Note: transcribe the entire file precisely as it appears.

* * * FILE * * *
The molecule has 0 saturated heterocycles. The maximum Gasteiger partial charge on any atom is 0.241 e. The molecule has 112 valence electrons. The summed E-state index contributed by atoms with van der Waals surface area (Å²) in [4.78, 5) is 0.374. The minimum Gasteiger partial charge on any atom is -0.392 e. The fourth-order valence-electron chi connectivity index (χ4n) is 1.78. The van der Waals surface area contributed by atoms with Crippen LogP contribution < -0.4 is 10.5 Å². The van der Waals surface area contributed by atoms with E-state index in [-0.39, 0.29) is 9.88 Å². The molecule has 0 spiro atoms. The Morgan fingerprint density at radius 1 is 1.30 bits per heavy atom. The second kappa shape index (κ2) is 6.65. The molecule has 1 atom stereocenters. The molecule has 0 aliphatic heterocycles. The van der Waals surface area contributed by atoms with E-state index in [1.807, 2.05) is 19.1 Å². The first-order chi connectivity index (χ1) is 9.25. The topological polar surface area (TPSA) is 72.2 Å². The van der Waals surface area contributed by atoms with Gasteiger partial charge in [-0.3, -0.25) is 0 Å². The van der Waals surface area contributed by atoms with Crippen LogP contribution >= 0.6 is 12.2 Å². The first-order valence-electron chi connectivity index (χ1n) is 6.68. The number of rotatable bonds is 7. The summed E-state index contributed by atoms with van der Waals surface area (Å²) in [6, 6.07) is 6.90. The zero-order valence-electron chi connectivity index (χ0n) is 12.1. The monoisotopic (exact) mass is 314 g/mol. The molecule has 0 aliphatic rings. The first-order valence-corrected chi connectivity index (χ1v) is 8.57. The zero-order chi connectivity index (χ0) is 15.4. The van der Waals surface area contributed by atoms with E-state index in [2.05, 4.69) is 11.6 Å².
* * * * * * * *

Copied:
The molecule has 0 saturated heterocycles. The maximum Gasteiger partial charge on any atom is 0.241 e. The molecule has 112 valence electrons. The summed E-state index contributed by atoms with van der Waals surface area (Å²) in [4.78, 5) is 0.374. The minimum Gasteiger partial charge on any atom is -0.392 e. The fourth-order valence-electron chi connectivity index (χ4n) is 1.78. The van der Waals surface area contributed by atoms with Crippen LogP contribution < -0.4 is 10.5 Å². The van der Waals surface area contributed by atoms with E-state index in [-0.39, 0.29) is 9.88 Å². The molecule has 0 spiro atoms. The Morgan fingerprint density at radius 1 is 1.30 bits per heavy atom. The second kappa shape index (κ2) is 6.65. The molecule has 1 atom stereocenters. The molecule has 0 aliphatic heterocycles. The van der Waals surface area contributed by atoms with E-state index in [1.807, 2.05) is 19.1 Å². The first-order chi connectivity index (χ1) is 9.25. The topological polar surface area (TPSA) is 72.2 Å². The van der Waals surface area contributed by atoms with Gasteiger partial charge in [-0.3, -0.25) is 0 Å². The van der Waals surface area contributed by atoms with Crippen LogP contribution >= 0.6 is 12.2 Å². The first-order valence-electron chi connectivity index (χ1n) is 6.68. The number of rotatable bonds is 7. The summed E-state index contributed by atoms with van der Waals surface area (Å²) in [6, 6.07) is 6.90. The zero-order valence-electron chi connectivity index (χ0n) is 12.1. The monoisotopic (exact) mass is 314 g/mol. The molecule has 0 aliphatic rings. The first-order valence-corrected chi connectivity index (χ1v) is 8.57. The zero-order chi connectivity index (χ0) is 15.4. The van der Waals surface area contributed by atoms with E-state index in [2.05, 4.69) is 11.6 Å².